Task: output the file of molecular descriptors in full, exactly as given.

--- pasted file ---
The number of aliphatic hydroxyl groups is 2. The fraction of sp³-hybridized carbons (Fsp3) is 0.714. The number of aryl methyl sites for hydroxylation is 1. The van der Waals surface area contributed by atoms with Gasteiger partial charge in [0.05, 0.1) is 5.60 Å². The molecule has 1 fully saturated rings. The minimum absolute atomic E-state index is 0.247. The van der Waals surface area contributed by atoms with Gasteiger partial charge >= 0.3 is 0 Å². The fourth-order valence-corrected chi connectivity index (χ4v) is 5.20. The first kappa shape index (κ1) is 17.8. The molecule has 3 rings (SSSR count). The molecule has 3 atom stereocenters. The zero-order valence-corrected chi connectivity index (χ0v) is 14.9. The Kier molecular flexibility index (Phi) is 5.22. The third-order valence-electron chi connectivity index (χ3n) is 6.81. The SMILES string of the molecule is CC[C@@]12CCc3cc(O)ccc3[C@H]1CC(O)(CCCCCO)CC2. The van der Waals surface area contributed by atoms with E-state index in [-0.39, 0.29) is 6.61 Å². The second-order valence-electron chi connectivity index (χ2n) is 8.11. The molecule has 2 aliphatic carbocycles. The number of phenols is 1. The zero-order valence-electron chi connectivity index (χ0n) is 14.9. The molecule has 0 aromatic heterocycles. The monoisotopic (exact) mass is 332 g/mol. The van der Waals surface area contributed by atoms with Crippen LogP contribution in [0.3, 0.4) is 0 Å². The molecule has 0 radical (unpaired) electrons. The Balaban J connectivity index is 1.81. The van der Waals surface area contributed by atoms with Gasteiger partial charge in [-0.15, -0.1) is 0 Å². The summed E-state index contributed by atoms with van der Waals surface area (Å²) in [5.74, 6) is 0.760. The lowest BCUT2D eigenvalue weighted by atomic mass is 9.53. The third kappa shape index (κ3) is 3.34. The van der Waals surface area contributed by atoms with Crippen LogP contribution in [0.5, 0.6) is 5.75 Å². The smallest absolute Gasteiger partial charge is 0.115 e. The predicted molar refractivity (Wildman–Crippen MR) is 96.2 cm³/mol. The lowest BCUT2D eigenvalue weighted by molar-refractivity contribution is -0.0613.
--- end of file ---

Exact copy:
The number of aliphatic hydroxyl groups is 2. The fraction of sp³-hybridized carbons (Fsp3) is 0.714. The number of aryl methyl sites for hydroxylation is 1. The van der Waals surface area contributed by atoms with Gasteiger partial charge in [0.05, 0.1) is 5.60 Å². The molecule has 1 fully saturated rings. The minimum absolute atomic E-state index is 0.247. The van der Waals surface area contributed by atoms with Gasteiger partial charge >= 0.3 is 0 Å². The fourth-order valence-corrected chi connectivity index (χ4v) is 5.20. The first kappa shape index (κ1) is 17.8. The molecule has 3 rings (SSSR count). The molecule has 3 atom stereocenters. The zero-order valence-corrected chi connectivity index (χ0v) is 14.9. The Kier molecular flexibility index (Phi) is 5.22. The third-order valence-electron chi connectivity index (χ3n) is 6.81. The SMILES string of the molecule is CC[C@@]12CCc3cc(O)ccc3[C@H]1CC(O)(CCCCCO)CC2. The van der Waals surface area contributed by atoms with E-state index in [-0.39, 0.29) is 6.61 Å². The second-order valence-electron chi connectivity index (χ2n) is 8.11. The molecule has 2 aliphatic carbocycles. The number of phenols is 1. The zero-order valence-electron chi connectivity index (χ0n) is 14.9. The molecule has 0 aromatic heterocycles. The monoisotopic (exact) mass is 332 g/mol. The van der Waals surface area contributed by atoms with Crippen LogP contribution in [0.3, 0.4) is 0 Å². The molecule has 0 radical (unpaired) electrons. The Balaban J connectivity index is 1.81. The van der Waals surface area contributed by atoms with Gasteiger partial charge in [-0.15, -0.1) is 0 Å². The summed E-state index contributed by atoms with van der Waals surface area (Å²) in [5.74, 6) is 0.760. The lowest BCUT2D eigenvalue weighted by atomic mass is 9.53. The third kappa shape index (κ3) is 3.34. The van der Waals surface area contributed by atoms with Crippen LogP contribution in [0.5, 0.6) is 5.75 Å². The smallest absolute Gasteiger partial charge is 0.115 e. The predicted molar refractivity (Wildman–Crippen MR) is 96.2 cm³/mol. The lowest BCUT2D eigenvalue weighted by molar-refractivity contribution is -0.0613.